No Time To Die Ends On A Fairly High Note, But I Still Hoped It Could Be Better
Director: Cary Joji Fukunaga
Bond has left active service and is enjoying a tranquil life in Jamaica. His peace is short-lived when his old friend Felix Leiter from the CIA turns up asking for help. The mission to rescue a kidnapped scientist turns out to be far more treacherous than expected, leading Bond onto the trail of a mysterious villain armed with dangerous new technology.
James Bond (Daniel Craig) is married to Madeleine Swann (Léa Seydoux). She has a secret past. He’s visiting the grave of Vesper Lynd when Spectre attacks. Blofeld claims that Madeleine is the daughter of Spectre. It’s five years later. Bond is retired and living alone. Russian bio-weapon scientist Valdo Obruchev has been kidnapped by new baddie Lyutsifer Safin (Rami Malek). MI6 and the CIA are at cross-purposes. Both are searching for Obruchev.
This reportedly is to be Craig’s final outing as Bond.
This feels very much like a lot of James Bond’s greatest hits. There is a golden hour shot near the end where I realize that this is really the golden hour of Craig’s Bond. The sun is setting on his tenure. Madeleine talking to Mathilde is tinged with nostalgia. She’s telling her about his past. His chapter of the book is done.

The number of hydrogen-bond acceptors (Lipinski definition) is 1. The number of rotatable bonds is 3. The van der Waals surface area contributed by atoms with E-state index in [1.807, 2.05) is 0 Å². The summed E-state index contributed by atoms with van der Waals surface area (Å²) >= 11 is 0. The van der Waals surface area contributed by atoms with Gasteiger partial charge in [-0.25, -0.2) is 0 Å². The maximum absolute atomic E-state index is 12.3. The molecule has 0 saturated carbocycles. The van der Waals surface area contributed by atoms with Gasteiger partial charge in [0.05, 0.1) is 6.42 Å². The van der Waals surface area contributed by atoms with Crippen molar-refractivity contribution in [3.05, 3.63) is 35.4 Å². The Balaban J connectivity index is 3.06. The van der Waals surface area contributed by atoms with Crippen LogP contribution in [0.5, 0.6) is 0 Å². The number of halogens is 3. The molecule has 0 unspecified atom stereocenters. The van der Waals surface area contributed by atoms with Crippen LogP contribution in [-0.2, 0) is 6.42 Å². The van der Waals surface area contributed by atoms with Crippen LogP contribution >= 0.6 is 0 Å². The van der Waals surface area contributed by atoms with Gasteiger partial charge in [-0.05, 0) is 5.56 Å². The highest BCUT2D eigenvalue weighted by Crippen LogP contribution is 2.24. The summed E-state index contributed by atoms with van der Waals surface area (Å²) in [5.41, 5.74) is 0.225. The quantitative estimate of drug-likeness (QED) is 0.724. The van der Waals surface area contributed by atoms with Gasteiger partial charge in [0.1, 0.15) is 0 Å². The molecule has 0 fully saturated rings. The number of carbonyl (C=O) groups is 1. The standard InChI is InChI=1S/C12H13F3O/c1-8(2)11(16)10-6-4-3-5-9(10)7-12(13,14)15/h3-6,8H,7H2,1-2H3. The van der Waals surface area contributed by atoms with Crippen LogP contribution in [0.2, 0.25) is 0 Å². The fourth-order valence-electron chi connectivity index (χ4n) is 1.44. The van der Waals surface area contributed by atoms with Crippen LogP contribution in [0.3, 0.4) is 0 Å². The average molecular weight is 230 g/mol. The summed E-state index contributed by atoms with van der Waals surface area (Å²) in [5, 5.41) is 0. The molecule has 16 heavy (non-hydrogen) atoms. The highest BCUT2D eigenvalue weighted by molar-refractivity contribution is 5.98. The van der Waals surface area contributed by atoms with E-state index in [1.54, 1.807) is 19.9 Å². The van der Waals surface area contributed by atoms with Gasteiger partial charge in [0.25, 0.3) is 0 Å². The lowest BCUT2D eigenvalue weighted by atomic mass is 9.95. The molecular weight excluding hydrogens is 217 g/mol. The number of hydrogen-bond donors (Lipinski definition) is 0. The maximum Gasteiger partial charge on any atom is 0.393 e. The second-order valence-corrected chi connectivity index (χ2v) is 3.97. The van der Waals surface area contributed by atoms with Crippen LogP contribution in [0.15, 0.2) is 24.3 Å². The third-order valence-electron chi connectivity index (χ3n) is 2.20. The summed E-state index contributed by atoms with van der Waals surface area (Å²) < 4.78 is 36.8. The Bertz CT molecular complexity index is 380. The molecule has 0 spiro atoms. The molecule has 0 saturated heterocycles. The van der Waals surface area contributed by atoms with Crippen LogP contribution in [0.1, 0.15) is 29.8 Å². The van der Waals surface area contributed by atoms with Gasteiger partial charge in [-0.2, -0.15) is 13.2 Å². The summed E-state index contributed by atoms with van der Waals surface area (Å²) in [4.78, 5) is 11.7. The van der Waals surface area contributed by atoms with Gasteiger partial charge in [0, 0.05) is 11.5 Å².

As for the movie, it opens great. There is a great chase in the narrow streets of an Italian mountain village. I love the motorcycle jump. It’s so simple and so clean. There are no jumpy cuts or shaky camera work in that shot. Ana de Armas has a great introduction with her “three weeks of training”.
I like M’s duplicity. I’m less enamored with Blofeld’s transformation into Hannibal Lecter. I would rather they imagine something else, something different. Safin is definitely the weakest link. Rami Malek is forced to do a dull old fashion villain.
Bond is talking to M and they actually made fun of the new villain as having the same old evil plans. It would have been a lot simpler if Obruchev is the new villain. He played M and has his own kill list. His joke to Nomi about killing all the black people is more chilling and more memorable than anything and the evil plan from Safin.
Safin’s best scenes happen in the beginning without showing his face. It’s a long movie and by hour three, the repetitive gunfire keeps droning on and on. It gets a bit tiring. It would have helped by cutting out one villain and concentrating the screen time. This is the end Beautiful friend.